ATLANTA (AP) -- The fourth American aid worker sickened with the Ebola virus arrived Tuesday morning for treatment at Emory University Hospital, where two others have been successfully treated.
The ambulance carrying the patient arrived about 10:20 a.m. About an hour earlier, the specially equipped plane carrying the worker touched down at an air base just northwest of Atlanta.
The patient will be housed in a special isolation unit, hospital officials said. The patient’s identity was not released, and the hospital released no additional details.
But the World Health Organization says a doctor who has been working in an Ebola treatment center in Sierra Leone has tested positive for the disease. It said the doctor was in stable condition Monday in Freetown and was being evacuated.
Last month, two U.S. aid workers who contracted Ebola in Liberia, Dr. Kent Brantly and Nancy Writebol, were treated successfully at Emory. Compared to the commotion of their arrivals, the scene Tuesday at the hospital was calm.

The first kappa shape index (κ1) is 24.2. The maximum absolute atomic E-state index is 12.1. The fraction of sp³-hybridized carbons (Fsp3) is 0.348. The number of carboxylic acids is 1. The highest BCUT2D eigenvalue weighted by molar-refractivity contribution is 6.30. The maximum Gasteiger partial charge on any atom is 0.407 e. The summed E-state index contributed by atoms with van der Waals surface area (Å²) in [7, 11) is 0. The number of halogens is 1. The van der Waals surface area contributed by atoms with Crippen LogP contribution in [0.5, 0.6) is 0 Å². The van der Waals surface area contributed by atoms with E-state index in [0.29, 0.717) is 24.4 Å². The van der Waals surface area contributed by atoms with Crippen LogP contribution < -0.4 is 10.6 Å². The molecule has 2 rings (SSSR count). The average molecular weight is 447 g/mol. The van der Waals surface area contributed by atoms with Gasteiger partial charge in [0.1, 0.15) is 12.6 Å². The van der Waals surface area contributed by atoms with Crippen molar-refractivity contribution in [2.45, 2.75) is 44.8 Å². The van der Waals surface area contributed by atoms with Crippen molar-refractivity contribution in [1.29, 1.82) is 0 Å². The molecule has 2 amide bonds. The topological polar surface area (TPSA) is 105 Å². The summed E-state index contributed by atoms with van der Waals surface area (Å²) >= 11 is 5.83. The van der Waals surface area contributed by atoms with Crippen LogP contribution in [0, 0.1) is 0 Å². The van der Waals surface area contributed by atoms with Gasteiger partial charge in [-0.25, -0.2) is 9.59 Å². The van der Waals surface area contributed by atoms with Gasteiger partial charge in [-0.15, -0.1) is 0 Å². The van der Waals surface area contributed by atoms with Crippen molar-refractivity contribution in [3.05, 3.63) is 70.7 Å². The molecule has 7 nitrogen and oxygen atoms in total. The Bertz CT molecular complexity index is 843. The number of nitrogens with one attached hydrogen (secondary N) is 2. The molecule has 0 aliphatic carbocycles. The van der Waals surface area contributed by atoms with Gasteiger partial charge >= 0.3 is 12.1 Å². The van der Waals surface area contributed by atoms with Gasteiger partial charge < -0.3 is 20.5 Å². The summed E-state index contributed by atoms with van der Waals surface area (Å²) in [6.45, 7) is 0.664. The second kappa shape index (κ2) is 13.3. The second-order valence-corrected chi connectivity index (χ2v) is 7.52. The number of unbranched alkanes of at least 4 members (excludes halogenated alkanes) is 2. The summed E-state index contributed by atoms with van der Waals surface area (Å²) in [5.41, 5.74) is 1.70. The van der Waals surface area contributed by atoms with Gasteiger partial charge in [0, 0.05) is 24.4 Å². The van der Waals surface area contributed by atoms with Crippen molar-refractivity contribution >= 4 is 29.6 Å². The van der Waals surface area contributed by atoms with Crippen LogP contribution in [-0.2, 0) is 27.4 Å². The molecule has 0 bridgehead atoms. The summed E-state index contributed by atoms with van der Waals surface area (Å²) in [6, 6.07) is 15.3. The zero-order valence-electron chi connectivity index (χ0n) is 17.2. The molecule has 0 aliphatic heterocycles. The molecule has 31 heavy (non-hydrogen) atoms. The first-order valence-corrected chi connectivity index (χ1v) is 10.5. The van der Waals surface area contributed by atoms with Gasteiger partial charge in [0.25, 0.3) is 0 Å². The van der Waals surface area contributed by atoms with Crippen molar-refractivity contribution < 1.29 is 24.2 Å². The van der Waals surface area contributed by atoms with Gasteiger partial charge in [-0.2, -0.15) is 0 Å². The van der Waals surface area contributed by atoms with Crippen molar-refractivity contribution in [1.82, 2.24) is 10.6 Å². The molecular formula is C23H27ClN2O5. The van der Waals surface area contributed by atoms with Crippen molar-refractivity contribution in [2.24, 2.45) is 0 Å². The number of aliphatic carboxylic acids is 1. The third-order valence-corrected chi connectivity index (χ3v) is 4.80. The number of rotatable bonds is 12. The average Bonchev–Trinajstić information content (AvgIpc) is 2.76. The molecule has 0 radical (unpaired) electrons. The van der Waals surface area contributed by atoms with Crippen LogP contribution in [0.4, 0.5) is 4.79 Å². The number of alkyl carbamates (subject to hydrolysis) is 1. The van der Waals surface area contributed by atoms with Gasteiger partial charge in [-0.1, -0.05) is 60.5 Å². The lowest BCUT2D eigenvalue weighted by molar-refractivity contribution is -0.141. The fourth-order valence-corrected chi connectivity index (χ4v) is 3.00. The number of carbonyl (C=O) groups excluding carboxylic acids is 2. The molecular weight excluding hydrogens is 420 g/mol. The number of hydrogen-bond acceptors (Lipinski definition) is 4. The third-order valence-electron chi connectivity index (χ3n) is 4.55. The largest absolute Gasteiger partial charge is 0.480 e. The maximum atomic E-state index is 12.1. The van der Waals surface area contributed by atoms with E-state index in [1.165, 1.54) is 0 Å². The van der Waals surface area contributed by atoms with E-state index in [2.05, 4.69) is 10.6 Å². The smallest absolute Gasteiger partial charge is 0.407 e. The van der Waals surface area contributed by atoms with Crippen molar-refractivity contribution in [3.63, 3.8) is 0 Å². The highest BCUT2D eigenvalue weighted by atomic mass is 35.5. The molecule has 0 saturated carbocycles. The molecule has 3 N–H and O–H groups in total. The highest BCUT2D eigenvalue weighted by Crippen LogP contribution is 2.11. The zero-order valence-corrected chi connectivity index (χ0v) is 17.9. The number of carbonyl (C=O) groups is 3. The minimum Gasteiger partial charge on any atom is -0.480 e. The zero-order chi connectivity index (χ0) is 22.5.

Another worker, Dr. Rick Sacra, 51, is being treated at the Nebraska Medical Center in Omaha. In Omaha, Sacra’s family members said he was able to eat breakfast Monday for the first time since arriving Friday at the Nebraska hospital.
The doctor from Worcester, Massachusetts, remains in stable condition. His wife, Debbie, said that Sacra is more alert and that they had a half-hour conversation by video conference Sunday.
“He hasn’t been able to eat much since he got here, but he had some toast and applesauce,” Debbie Sacra said. “He also tolerated the research drug well—better than he had the previous doses he was given.”
Sacra is being treated with an experimental drug that is different than Zmapp, the one given to Brantly and Writebol. Sacra’s doctors have refused to name the drug they are using, but they say they’ve been consulting with experts on Ebola on his treatment. Zmapp also is experimental, and doctors and experts have said it’s impossible to know whether the drug helped their recovery.
Sacra went to Omaha instead of Atlanta because federal officials asked the medical center to treat him in order to prepare other isolation units to take more Ebola patients if needed.
The Ebola outbreak sweeping West Africa has killed more than 2,000 people and has taken a particularly high toll on health care workers.